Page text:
Kate Hinton had planned to deliver her baby at Sydney’s Westmead Private Hospital until staff refused an Auslan interpreter for her deaf husband, Anthony.

The couple were  told the hospital does not even provide these services for women giving birth, as they do not know ‘how long the labour will be’.

‘I explained to [the clerk] the importance of having an interpreter for Anthony as if something were to go wrong with his wife and daughter he would need to know,’ Ms Hinton told Daily Mail Australia.

‘He was concerned if something were to go on he wouldn’t know what was happening and it would just be a flurry of medical staff.’

They even suggested that Kate, an Auslan interpreter herself,  interpret herself between contractions.

The upset and confused couple withdrew their admission from the private sector and decided to go through the public system.

‘I was about 30-something weeks into my pregnancy and we had to make decision,’ Ms Hinton said.

‘We knew the public sector had policies that patients and their families had the right to an interpreter and that we would be protected by their policy.’

On asking whether they could be provided with this service, they said it was no problem.

‘I was flabbergasted, I almost cried,’ Ms Hinton said. ‘I was so relieved it wasn’t going to be an issue with them.’

During the birth of baby Abigail, the interpreter stayed for more than seven hours ‘until [they] didn’t need her.’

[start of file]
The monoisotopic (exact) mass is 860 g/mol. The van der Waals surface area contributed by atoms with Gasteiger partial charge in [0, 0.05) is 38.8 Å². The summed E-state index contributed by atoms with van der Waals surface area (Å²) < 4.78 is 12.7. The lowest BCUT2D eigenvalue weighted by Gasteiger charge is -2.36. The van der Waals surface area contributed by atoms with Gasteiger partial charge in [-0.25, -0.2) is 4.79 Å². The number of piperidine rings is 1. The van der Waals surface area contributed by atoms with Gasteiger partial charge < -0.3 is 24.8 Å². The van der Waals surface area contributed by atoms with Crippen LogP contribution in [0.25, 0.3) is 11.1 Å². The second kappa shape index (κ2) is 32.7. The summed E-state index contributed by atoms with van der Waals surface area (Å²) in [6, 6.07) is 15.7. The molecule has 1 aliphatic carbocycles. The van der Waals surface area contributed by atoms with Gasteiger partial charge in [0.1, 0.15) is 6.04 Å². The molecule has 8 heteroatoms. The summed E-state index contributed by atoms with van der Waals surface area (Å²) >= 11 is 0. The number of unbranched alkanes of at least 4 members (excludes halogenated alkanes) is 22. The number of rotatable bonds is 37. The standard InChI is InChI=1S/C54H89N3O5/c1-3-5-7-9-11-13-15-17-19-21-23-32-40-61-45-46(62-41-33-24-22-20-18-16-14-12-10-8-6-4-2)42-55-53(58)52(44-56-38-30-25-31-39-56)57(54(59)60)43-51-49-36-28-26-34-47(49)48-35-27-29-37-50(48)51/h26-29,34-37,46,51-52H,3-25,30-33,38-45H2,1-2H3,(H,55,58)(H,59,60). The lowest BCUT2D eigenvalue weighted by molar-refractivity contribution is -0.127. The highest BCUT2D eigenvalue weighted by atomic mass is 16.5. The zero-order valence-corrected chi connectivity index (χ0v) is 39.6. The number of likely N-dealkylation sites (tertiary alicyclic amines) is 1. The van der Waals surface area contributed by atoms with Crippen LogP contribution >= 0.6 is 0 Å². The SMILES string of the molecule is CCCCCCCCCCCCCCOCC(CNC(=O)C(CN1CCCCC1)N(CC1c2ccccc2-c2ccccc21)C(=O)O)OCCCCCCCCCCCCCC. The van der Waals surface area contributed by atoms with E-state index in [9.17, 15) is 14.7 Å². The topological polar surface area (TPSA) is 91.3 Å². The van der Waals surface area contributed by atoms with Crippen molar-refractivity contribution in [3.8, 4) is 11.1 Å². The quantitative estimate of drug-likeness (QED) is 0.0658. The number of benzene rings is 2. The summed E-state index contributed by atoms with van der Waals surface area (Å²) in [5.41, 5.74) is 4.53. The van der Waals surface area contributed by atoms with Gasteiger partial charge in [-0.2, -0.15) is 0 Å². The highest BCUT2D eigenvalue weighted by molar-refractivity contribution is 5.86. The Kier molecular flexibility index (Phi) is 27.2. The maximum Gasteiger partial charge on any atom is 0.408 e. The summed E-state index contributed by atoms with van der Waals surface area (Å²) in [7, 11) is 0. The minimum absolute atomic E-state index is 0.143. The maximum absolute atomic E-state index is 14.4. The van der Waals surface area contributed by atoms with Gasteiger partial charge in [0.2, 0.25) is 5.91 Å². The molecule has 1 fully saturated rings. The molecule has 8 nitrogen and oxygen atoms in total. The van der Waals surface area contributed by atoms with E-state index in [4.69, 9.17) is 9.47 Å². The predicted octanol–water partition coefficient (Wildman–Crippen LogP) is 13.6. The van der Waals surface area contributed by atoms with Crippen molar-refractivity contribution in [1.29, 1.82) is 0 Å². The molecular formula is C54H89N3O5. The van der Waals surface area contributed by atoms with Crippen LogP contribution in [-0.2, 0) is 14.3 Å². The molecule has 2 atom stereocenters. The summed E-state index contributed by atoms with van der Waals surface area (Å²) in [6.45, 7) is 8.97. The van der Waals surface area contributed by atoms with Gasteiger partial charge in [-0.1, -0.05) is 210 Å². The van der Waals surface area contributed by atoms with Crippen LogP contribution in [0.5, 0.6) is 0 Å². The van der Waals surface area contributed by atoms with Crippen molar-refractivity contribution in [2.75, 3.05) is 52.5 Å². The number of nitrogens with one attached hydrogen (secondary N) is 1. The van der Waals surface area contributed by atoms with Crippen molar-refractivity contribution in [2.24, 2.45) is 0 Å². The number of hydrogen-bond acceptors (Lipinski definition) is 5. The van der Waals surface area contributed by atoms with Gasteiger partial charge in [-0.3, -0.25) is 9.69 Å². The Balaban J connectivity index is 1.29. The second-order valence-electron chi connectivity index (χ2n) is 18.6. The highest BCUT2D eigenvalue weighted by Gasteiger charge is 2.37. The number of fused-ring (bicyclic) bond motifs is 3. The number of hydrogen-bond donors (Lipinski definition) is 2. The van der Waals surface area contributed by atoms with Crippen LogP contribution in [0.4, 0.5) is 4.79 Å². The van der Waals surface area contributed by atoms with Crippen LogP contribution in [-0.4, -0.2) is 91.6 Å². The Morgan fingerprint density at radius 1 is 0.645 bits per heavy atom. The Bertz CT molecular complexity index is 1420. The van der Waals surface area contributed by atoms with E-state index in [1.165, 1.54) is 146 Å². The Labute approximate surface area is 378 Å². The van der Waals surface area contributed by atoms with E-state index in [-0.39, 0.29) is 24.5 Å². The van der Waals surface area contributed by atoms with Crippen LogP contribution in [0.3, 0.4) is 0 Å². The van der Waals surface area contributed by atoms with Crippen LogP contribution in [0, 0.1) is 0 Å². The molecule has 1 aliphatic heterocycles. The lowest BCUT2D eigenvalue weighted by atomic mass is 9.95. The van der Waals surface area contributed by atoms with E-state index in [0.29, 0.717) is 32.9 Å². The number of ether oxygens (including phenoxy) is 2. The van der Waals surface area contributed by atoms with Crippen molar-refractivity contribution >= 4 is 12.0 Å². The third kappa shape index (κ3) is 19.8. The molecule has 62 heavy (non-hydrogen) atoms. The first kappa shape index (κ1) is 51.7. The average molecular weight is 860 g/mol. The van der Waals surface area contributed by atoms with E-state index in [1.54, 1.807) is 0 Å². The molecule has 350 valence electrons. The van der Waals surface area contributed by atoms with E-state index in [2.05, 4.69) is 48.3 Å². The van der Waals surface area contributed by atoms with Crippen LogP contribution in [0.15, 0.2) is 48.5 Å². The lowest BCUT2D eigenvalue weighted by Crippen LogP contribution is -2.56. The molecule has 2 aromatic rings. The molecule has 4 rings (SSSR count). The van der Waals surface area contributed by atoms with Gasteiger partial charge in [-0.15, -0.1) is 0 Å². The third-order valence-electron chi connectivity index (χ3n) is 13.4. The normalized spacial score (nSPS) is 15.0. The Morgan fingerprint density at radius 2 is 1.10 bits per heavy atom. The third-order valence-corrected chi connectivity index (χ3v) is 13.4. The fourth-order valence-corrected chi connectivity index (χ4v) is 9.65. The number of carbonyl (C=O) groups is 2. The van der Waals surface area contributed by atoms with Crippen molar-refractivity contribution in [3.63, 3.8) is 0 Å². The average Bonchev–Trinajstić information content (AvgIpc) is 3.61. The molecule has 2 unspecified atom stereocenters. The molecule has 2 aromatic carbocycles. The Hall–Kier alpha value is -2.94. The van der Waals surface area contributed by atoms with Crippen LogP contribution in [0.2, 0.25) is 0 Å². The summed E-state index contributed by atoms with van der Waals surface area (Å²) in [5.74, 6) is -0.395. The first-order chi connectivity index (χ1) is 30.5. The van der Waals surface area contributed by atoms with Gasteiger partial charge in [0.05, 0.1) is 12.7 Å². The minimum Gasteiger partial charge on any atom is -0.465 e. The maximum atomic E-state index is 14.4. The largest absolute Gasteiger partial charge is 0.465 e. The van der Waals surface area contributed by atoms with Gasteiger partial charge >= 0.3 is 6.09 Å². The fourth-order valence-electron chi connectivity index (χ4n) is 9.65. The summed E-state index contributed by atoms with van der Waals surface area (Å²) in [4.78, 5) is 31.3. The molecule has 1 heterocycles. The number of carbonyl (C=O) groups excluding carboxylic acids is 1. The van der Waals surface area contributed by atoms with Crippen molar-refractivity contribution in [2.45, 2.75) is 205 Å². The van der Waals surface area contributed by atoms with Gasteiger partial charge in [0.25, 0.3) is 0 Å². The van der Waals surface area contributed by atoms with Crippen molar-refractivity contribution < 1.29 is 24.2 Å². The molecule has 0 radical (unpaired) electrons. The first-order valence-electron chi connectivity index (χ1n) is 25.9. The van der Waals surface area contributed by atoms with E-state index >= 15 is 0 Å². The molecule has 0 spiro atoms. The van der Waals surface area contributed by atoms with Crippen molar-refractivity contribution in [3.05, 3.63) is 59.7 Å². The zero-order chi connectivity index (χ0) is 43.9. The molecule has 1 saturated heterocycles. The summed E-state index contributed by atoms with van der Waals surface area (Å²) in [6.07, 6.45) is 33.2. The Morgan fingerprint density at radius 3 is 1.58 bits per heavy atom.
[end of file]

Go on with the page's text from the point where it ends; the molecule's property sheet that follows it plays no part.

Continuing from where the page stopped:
Ms Hinton said she was awake for more than 24 hours, there ‘was no way’ she could have physically sat up to tell Mr Hinton what was happening.

Baby Abigail needed special care after he birth and was worked on by a team of doctors before being admitted to the neonatal care unit.

‘We didn’t want Abigail to be on her own so Anthony was able to go to the care unit with the interpreter and ask any questions,’ Ms Hinton said.

‘If we didn’t have the interpreter it would have been really difficult for Anthony to lip read as most of the doctors had accents or surgical masks on.’

The pair have since launched a complaint with the human rights commission.

‘Anthony was concerned that if Abigail was in an accident he would want to be able to use our private health – that was the main impetus of us launching legal action,’ Ms Hinton said.

Edward Santow, chief executive of the Public Interest Advocacy Centre said access to health care is a “core human right”.

“We believe the Hintons were not treated fairly or lawfully in this matter,” he said.

“People should not have to make these sorts of compromises.”

A spokeswoman for Westmead Private Hospital apologised to the Hintons but said it was unable to have an interpreter on call.

“The hospital was not able to commit to providing an interpreter service for Mr Hinton during Ms Hinton’s in-patient consultations with the medical practitioner nor during delivery, due to the unpredictable times these events occur and being unable to ensure an interpreter 24/7,” she said.

Kate also said “Since marrying my husband I have seen how much deaf people always have to advocate to access things most people take for granted,” she said.